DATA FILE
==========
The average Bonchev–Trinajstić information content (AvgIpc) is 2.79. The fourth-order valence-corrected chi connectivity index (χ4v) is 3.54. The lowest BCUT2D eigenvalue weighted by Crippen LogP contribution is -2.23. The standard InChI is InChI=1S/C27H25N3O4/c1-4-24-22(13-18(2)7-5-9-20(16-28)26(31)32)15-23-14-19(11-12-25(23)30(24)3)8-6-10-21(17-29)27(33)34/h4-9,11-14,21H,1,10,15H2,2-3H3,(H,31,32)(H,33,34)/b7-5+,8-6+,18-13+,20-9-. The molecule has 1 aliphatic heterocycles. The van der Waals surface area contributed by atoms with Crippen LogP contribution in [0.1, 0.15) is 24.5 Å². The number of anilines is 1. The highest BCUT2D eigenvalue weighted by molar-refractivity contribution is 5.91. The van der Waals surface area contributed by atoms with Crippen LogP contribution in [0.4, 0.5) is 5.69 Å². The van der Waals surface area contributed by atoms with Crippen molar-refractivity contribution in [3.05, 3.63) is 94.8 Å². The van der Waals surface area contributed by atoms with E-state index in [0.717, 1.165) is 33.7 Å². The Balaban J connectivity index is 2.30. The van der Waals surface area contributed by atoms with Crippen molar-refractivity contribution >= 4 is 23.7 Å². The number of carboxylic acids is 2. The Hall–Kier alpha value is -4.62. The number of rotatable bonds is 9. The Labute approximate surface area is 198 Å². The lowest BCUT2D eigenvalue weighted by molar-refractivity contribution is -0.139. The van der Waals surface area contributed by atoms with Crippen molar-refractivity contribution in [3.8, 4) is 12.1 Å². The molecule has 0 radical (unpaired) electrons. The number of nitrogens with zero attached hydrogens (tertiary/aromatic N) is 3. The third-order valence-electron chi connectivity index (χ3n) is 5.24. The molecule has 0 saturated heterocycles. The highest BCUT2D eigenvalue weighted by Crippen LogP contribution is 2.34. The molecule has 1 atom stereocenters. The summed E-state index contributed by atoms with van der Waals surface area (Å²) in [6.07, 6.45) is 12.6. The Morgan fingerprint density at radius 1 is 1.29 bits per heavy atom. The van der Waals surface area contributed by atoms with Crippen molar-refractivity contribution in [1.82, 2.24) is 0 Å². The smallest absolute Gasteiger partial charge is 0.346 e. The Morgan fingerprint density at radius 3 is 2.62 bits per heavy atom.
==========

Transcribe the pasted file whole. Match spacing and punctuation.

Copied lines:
The average Bonchev–Trinajstić information content (AvgIpc) is 2.79. The fourth-order valence-corrected chi connectivity index (χ4v) is 3.54. The lowest BCUT2D eigenvalue weighted by Crippen LogP contribution is -2.23. The standard InChI is InChI=1S/C27H25N3O4/c1-4-24-22(13-18(2)7-5-9-20(16-28)26(31)32)15-23-14-19(11-12-25(23)30(24)3)8-6-10-21(17-29)27(33)34/h4-9,11-14,21H,1,10,15H2,2-3H3,(H,31,32)(H,33,34)/b7-5+,8-6+,18-13+,20-9-. The molecule has 1 aliphatic heterocycles. The van der Waals surface area contributed by atoms with Crippen LogP contribution in [0.1, 0.15) is 24.5 Å². The number of anilines is 1. The highest BCUT2D eigenvalue weighted by molar-refractivity contribution is 5.91. The van der Waals surface area contributed by atoms with Crippen LogP contribution in [0.4, 0.5) is 5.69 Å². The van der Waals surface area contributed by atoms with Crippen molar-refractivity contribution in [3.05, 3.63) is 94.8 Å². The van der Waals surface area contributed by atoms with E-state index in [0.717, 1.165) is 33.7 Å². The Balaban J connectivity index is 2.30. The van der Waals surface area contributed by atoms with Crippen molar-refractivity contribution >= 4 is 23.7 Å². The number of carboxylic acids is 2. The Hall–Kier alpha value is -4.62. The number of rotatable bonds is 9. The Labute approximate surface area is 198 Å². The lowest BCUT2D eigenvalue weighted by molar-refractivity contribution is -0.139. The van der Waals surface area contributed by atoms with Crippen molar-refractivity contribution in [3.8, 4) is 12.1 Å². The molecule has 0 radical (unpaired) electrons. The number of nitrogens with zero attached hydrogens (tertiary/aromatic N) is 3. The third-order valence-electron chi connectivity index (χ3n) is 5.24. The molecule has 0 saturated heterocycles. The highest BCUT2D eigenvalue weighted by Crippen LogP contribution is 2.34. The molecule has 1 atom stereocenters. The summed E-state index contributed by atoms with van der Waals surface area (Å²) in [6.07, 6.45) is 12.6. The Morgan fingerprint density at radius 1 is 1.29 bits per heavy atom. The van der Waals surface area contributed by atoms with Crippen molar-refractivity contribution in [1.82, 2.24) is 0 Å². The smallest absolute Gasteiger partial charge is 0.346 e. The Morgan fingerprint density at radius 3 is 2.62 bits per heavy atom.